Markets and Music on the Mississippi sig

The party isn’t over.

Two years ago, when Little Falls seemed like one big construction zone, the Little Falls Convention and Visitors Bureau (LFCVB) teamed up with several local partners to create The Big Dig. The event — which consisted of 11 block parties throughout the summer — brought art, music, food and much more to a downtown area in need of a boost.

The construction may have ended, but the legacy of The Big Dig will live on through Market and Music on the Mississippi.

“We had planned to do some events in 2020, but COVID came faster than we could actually do anything,” said LFCVB Executive Director Kris VonBerge. “We had some money saved up, and as we looked at this year, we saw things were changing (with COVID) so we said, ‘Let’s do it.’”

Though The Big Dig was a precursor to the event, VonBerge said this will be “a new event with a life of its own.”

LFCVB and Great River Arts have partnered to host the community events, which will be held Thursdays, June 24, July 22 and Aug. 26, in Le Bourget Park. Other community partners include Sprout, the Little Falls Farmers Market, the city of Little Falls and many more.

Each event will include live music from a local artist — kicking off with Michael Shynes and his band, June 24 — along several local vendors. Some of those vendors have previously worked with Sprout, some with the farmers market and others with local businesses. In all, VonBerge said there are between 30 - 35 vendors and a handful of food trucks already signed up.

There will also be a blacksmith demonstration, games and face painting for the kids, hot air balloons, classic cars and much more.

VonBerge said she got the idea a few years ago when she attended the Wright County Swap Meet.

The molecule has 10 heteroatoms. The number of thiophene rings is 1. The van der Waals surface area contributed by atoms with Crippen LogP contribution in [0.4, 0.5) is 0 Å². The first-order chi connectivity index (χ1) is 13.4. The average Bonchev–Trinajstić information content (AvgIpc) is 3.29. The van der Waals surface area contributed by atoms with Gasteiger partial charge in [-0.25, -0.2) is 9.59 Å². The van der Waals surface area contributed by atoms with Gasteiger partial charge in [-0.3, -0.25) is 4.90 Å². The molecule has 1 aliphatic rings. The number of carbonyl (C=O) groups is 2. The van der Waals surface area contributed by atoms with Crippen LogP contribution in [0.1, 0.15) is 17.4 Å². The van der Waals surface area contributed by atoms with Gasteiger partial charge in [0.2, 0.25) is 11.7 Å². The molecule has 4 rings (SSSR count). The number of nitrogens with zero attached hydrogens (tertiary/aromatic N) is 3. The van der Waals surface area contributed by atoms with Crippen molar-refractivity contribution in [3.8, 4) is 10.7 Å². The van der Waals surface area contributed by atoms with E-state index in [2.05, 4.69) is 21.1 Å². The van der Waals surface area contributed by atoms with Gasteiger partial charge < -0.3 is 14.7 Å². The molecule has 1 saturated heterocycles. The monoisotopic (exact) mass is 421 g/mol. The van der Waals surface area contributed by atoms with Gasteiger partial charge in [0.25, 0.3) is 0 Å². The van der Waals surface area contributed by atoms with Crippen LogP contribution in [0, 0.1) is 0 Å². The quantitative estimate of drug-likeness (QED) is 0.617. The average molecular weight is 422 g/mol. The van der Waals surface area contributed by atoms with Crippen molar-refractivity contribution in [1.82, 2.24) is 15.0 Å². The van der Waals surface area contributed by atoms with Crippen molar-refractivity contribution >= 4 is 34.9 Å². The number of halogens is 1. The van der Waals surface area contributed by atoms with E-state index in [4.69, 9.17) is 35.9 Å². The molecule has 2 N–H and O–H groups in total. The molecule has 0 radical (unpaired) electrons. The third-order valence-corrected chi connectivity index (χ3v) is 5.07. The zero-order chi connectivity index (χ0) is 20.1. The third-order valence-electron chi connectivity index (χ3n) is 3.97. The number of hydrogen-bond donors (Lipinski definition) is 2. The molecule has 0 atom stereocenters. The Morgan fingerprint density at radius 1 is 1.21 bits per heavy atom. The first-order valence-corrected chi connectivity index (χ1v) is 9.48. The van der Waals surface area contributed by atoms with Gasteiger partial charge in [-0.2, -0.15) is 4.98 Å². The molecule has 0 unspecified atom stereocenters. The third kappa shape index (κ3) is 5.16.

“The concept was really cool,” she said. “I thought, ‘This is something we could do in Little Falls.’ It’s a way to bring the community together to check out the event while incorporating everything that we have in Little Falls.”

Market and Music on the Mississippi will include Great River Arts’ Art in the Park from 3 p.m. - 6 p.m., followed from 6 p.m. - 9 p.m. by the Music on the Mississippi series.

VonBerge said the LFCVB received a New Event Grant from Explore Minnesota to help fund the event. It even caught the eye of out-going Explore Minnesota Executive Director John Edman, who is set to retire, June 3 after 21 years of service to the state.

VonBerge said, after speaking with Little Falls Granite Works Owner Scott Nagel, there are plans to decorate its well-known roadside attraction, The Traveler, with a guitar and sunglasses to promote the events. Edman told VonBerge he planned to make a trip to Little Falls for an Explore Minnesota photo when it is ready.

“As a Visitors Bureau, this is a community gathering piece, and the tourism part of it later on could be really exciting,” VonBerge said.

“We want tourists who normally would not stop in Little Falls on purpose to see that, kind of, quirky piece outside of town and see there’s an event that goes with it,” she continued, referring to The Traveler.

As part of that tourism piece, the LFCVB will also collect the data on the ZIP codes from where each guest is coming. That will not only be a tangible way to show the regional impact Market and Music on the Mississippi has on central Minnesota tourism, it will also open the door for more grants and possible funding opportunities down the road.

One other new program, the Charmed Bike Ride, is also tied in with the Market and Music on the Mississippi. All school kids in Little Falls received a flyer with a map to local businesses and organizations. As they ride their bikes around town this summer, they can stop into each and ask for a charm. Once they have collected them all, at the last Market and Music on the Mississippi, they will be eligible to win a new bicycle from Touright Bicycle Shop.

Summer is here, and Market and Music on the Mississippi will provide a jumpstart to what VonBerge said will be a series of events associated with each season. To find out what happens next, however, she said everyone has to “watch and find out.”

“Our job is putting things like this in our community for people to get together,” VonBerge said. “It enhances our way of life.”

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